Love, Cecil


Love, Cecil



For a fellow who claims to have never read a book before the age of 18, not passed his graduation exams at Cambridge University and not have a clear sense of direction, Cecil Beaton left an indelible imprint on American and British culture. Though he may have been a “dud” of a student, Beaton was a self-taught photographer constantly in search of beauty. It would be easy to ascribe words like gifted and prodigious to Beaton, but I think if he was still alive he’d find those descriptors to be offensive. A self-proclaimed “homosexualist” when being a homosexual was illegal, Beaton wanted more than anything not to love men. Yet, he was not full of hatred and self-loathing. There wouldn’t be much fun in watching  Love, Cecil, a ninety-nine-minute documentary about a guy who took a bunch of pictures, kept meticulous diaries and designed the costumes and sets for two of the most beloved Hollywood musicals, if he was one-dimensional.

Director Lisa Immordino Vreeland splices archival footage and photographs with voice over of Beaton’s published diaries to imprint his legacy as an inimitable creative influence. Look at My Fair Lady, the costumes, the sets, all of the details down to the 1960s winged eyeliner made the film not only merit Beaton an Oscar® but proved that a period piece could go outside the period, borrow from other eras and build a world where Eliza Doolittle could be dressed up, given some elocution lessons and make us all believe by George “the rain in Spain stays mainly in the plain.” Though largely a love letter to Beaton’s memory Vreeland does not shy away from some of his darker professional moments. For reasons seemingly inexplicable to even Beaton, he included an unfortunate illustration in the February 1938 version of Vogue Magazine that included in almost microscopic print, the word kike that set off a shitstorm derailing his career for almost two years. Condé Nast ordered the pulping of 130,000copies, fires the famed photographer and illustrator and Beaton goes slinking back to England.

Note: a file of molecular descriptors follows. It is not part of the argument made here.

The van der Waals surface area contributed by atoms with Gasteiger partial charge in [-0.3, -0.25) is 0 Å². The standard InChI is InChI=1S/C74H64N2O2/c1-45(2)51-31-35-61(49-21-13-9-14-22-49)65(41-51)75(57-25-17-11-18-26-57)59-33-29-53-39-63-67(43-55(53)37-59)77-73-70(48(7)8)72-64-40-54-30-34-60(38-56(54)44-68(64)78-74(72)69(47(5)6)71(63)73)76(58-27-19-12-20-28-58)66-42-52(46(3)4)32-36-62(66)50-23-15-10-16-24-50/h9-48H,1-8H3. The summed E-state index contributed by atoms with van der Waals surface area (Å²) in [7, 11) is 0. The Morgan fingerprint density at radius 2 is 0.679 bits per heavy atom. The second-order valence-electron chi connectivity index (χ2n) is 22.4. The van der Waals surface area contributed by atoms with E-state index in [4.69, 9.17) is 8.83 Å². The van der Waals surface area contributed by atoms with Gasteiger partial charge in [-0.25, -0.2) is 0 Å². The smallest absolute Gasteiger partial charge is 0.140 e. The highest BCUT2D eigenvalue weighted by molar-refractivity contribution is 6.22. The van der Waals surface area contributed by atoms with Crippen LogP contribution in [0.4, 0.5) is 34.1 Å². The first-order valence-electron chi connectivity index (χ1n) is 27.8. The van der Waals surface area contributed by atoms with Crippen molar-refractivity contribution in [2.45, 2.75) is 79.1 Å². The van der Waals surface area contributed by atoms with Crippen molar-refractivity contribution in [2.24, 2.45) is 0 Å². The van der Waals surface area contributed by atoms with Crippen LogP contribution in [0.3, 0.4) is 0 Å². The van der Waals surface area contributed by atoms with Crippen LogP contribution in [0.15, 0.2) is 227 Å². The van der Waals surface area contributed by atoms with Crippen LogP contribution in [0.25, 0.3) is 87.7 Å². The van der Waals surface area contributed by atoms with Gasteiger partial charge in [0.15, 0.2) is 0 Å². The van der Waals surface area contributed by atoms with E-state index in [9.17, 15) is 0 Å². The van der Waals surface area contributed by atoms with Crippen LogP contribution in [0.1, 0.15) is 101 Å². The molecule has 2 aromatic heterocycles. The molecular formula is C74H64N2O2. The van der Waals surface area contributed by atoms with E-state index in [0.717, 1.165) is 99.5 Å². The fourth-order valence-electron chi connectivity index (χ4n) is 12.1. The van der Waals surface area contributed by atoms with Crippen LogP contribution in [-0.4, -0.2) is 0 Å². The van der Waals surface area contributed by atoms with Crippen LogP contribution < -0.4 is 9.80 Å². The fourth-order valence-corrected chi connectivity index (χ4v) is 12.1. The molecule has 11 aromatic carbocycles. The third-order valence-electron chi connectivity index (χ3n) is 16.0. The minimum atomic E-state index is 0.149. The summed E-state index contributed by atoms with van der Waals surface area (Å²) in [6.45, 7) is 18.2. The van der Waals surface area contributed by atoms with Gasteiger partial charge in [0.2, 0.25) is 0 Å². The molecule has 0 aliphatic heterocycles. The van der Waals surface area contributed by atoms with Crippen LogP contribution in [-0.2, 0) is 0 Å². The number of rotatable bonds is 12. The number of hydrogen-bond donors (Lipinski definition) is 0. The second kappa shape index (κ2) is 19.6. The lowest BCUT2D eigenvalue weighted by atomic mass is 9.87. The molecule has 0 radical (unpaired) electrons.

Almost like a fairy tale, Beaton and his career are rescued by the Queen when he is summoned to the palace to photograph the royal family. It is difficult to imagine anyone becoming intimate with the royal family. Beaton who was English to the core and understood his place in society managed to capture a side of the family that had previously been unseen at a time leading up to WWII that was critical for England to feel unified. 

As WWII strikes England with the blitz, Beaton who is described as “a sugar coated candied almond, soft on the outside but a hard nut on the inside” goes from war zone to war zone photographing the people and destruction of the war in such a way that no other photographer could. Beaton even survives a serious plane crash, walks away from the wreckage and boards another plane. He managed to find exquisiteness in the unimaginable horrors of war. Perhaps it was his never-ending quest for beauty that drove him to always demand more from himself. What makes Beaton so relatable is that like most of us, he wanted what he couldn’t have. He wanted to be straight, but he was gay. He wanted the man he loved to love him back but instead he loved his best friend. He wanted Greta Garbo to be the love of his life but instead got to photograph her, publish her pictures in vogue, nearly destroy their relationship, beg her to marry him and be rejected.

In 1974 a debilitating stroke ended Beaton’s career. Six years later the death of his beloved cat of 17 years Timothy ended his life a week later.


99 mins. A Zeitgeist Films release in association with Kino Lorber

Now playing Film Society of Lincoln Center